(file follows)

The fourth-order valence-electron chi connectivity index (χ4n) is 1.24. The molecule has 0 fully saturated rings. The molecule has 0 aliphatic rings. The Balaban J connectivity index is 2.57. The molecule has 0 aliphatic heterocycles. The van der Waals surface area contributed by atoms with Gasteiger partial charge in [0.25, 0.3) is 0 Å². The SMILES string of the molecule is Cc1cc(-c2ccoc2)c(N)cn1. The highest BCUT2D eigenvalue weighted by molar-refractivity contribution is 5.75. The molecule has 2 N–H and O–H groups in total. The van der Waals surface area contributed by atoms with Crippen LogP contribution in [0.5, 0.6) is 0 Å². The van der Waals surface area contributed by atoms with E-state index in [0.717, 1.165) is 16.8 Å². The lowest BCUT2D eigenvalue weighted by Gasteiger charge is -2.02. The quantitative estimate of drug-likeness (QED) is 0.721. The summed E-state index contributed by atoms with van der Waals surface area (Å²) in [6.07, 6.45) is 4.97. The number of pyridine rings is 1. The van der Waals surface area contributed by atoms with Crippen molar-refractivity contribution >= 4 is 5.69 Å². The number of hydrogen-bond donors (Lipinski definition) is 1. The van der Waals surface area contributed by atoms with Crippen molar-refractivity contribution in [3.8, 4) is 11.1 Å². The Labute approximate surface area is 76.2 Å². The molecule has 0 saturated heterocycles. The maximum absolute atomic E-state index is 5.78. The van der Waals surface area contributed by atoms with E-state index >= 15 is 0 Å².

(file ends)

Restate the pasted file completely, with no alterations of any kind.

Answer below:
The fourth-order valence-electron chi connectivity index (χ4n) is 1.24. The molecule has 0 fully saturated rings. The molecule has 0 aliphatic rings. The Balaban J connectivity index is 2.57. The molecule has 0 aliphatic heterocycles. The van der Waals surface area contributed by atoms with Gasteiger partial charge in [0.25, 0.3) is 0 Å². The SMILES string of the molecule is Cc1cc(-c2ccoc2)c(N)cn1. The highest BCUT2D eigenvalue weighted by molar-refractivity contribution is 5.75. The molecule has 2 N–H and O–H groups in total. The van der Waals surface area contributed by atoms with Crippen LogP contribution in [0.5, 0.6) is 0 Å². The van der Waals surface area contributed by atoms with E-state index in [0.717, 1.165) is 16.8 Å². The lowest BCUT2D eigenvalue weighted by Gasteiger charge is -2.02. The quantitative estimate of drug-likeness (QED) is 0.721. The summed E-state index contributed by atoms with van der Waals surface area (Å²) in [6.07, 6.45) is 4.97. The number of pyridine rings is 1. The van der Waals surface area contributed by atoms with Crippen molar-refractivity contribution >= 4 is 5.69 Å². The number of hydrogen-bond donors (Lipinski definition) is 1. The van der Waals surface area contributed by atoms with Crippen molar-refractivity contribution in [3.8, 4) is 11.1 Å². The Labute approximate surface area is 76.2 Å². The molecule has 0 saturated heterocycles. The maximum absolute atomic E-state index is 5.78. The van der Waals surface area contributed by atoms with E-state index >= 15 is 0 Å².